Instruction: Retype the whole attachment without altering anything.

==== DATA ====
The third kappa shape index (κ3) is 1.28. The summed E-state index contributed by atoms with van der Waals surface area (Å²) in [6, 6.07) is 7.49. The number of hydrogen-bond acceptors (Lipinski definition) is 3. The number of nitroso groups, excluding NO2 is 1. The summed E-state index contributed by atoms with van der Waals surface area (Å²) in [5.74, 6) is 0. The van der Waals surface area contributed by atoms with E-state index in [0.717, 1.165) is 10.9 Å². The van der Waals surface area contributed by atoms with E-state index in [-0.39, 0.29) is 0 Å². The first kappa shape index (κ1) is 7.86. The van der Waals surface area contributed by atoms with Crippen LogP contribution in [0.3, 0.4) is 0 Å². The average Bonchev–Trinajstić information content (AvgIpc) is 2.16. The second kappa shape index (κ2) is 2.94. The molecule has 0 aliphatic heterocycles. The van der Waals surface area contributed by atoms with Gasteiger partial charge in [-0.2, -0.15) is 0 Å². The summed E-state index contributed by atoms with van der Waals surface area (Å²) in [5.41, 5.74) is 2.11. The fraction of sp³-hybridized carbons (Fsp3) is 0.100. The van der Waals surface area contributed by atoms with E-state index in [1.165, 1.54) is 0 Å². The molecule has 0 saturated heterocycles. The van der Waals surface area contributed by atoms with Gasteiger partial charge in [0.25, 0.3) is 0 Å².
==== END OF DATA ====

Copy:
The third kappa shape index (κ3) is 1.28. The summed E-state index contributed by atoms with van der Waals surface area (Å²) in [6, 6.07) is 7.49. The number of hydrogen-bond acceptors (Lipinski definition) is 3. The number of nitroso groups, excluding NO2 is 1. The summed E-state index contributed by atoms with van der Waals surface area (Å²) in [5.74, 6) is 0. The van der Waals surface area contributed by atoms with E-state index in [0.717, 1.165) is 10.9 Å². The van der Waals surface area contributed by atoms with E-state index in [-0.39, 0.29) is 0 Å². The first kappa shape index (κ1) is 7.86. The van der Waals surface area contributed by atoms with Crippen LogP contribution in [0.3, 0.4) is 0 Å². The average Bonchev–Trinajstić information content (AvgIpc) is 2.16. The second kappa shape index (κ2) is 2.94. The molecule has 0 aliphatic heterocycles. The van der Waals surface area contributed by atoms with Gasteiger partial charge in [-0.2, -0.15) is 0 Å². The summed E-state index contributed by atoms with van der Waals surface area (Å²) in [5.41, 5.74) is 2.11. The fraction of sp³-hybridized carbons (Fsp3) is 0.100. The van der Waals surface area contributed by atoms with E-state index in [1.165, 1.54) is 0 Å². The molecule has 0 saturated heterocycles. The van der Waals surface area contributed by atoms with Gasteiger partial charge in [0.25, 0.3) is 0 Å².